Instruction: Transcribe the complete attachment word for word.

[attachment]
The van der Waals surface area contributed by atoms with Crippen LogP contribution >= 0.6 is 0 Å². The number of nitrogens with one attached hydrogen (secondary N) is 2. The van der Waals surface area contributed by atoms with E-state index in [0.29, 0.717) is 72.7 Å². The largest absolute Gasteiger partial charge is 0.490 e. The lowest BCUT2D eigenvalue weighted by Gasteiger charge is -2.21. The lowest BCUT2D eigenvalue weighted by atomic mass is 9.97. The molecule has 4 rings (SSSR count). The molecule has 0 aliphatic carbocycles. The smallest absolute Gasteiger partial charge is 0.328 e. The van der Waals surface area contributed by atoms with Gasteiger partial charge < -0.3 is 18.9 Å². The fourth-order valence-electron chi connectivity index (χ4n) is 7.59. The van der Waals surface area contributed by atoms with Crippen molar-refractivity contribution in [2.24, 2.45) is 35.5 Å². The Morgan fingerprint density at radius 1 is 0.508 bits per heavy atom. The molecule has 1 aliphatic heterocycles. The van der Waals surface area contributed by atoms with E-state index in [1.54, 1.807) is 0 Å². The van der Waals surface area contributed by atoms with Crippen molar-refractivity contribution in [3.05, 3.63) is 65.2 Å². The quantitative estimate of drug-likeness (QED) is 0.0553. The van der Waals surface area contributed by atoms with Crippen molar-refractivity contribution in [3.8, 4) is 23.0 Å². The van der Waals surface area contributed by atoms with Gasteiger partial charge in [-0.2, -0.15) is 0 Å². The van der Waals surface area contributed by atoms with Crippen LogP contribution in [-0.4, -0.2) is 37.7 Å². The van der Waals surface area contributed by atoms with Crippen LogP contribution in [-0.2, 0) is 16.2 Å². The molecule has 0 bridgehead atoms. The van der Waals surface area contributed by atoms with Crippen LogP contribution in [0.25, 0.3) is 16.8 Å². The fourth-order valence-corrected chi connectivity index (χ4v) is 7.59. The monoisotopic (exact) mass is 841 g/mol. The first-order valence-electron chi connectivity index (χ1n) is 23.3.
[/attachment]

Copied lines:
The van der Waals surface area contributed by atoms with Crippen LogP contribution >= 0.6 is 0 Å². The number of nitrogens with one attached hydrogen (secondary N) is 2. The van der Waals surface area contributed by atoms with E-state index in [0.29, 0.717) is 72.7 Å². The largest absolute Gasteiger partial charge is 0.490 e. The lowest BCUT2D eigenvalue weighted by Gasteiger charge is -2.21. The lowest BCUT2D eigenvalue weighted by atomic mass is 9.97. The molecule has 4 rings (SSSR count). The molecule has 0 aliphatic carbocycles. The smallest absolute Gasteiger partial charge is 0.328 e. The van der Waals surface area contributed by atoms with Gasteiger partial charge < -0.3 is 18.9 Å². The fourth-order valence-electron chi connectivity index (χ4n) is 7.59. The van der Waals surface area contributed by atoms with Crippen molar-refractivity contribution in [2.24, 2.45) is 35.5 Å². The Morgan fingerprint density at radius 1 is 0.508 bits per heavy atom. The molecule has 1 aliphatic heterocycles. The van der Waals surface area contributed by atoms with E-state index in [1.54, 1.807) is 0 Å². The van der Waals surface area contributed by atoms with Crippen molar-refractivity contribution in [3.05, 3.63) is 65.2 Å². The quantitative estimate of drug-likeness (QED) is 0.0553. The van der Waals surface area contributed by atoms with Crippen molar-refractivity contribution in [3.8, 4) is 23.0 Å². The van der Waals surface area contributed by atoms with Gasteiger partial charge in [-0.2, -0.15) is 0 Å². The van der Waals surface area contributed by atoms with Crippen LogP contribution in [-0.4, -0.2) is 37.7 Å². The van der Waals surface area contributed by atoms with Crippen LogP contribution in [-0.2, 0) is 16.2 Å². The molecule has 0 bridgehead atoms. The van der Waals surface area contributed by atoms with Crippen LogP contribution in [0.25, 0.3) is 16.8 Å². The fourth-order valence-corrected chi connectivity index (χ4v) is 7.59. The monoisotopic (exact) mass is 841 g/mol. The first-order valence-electron chi connectivity index (χ1n) is 23.3.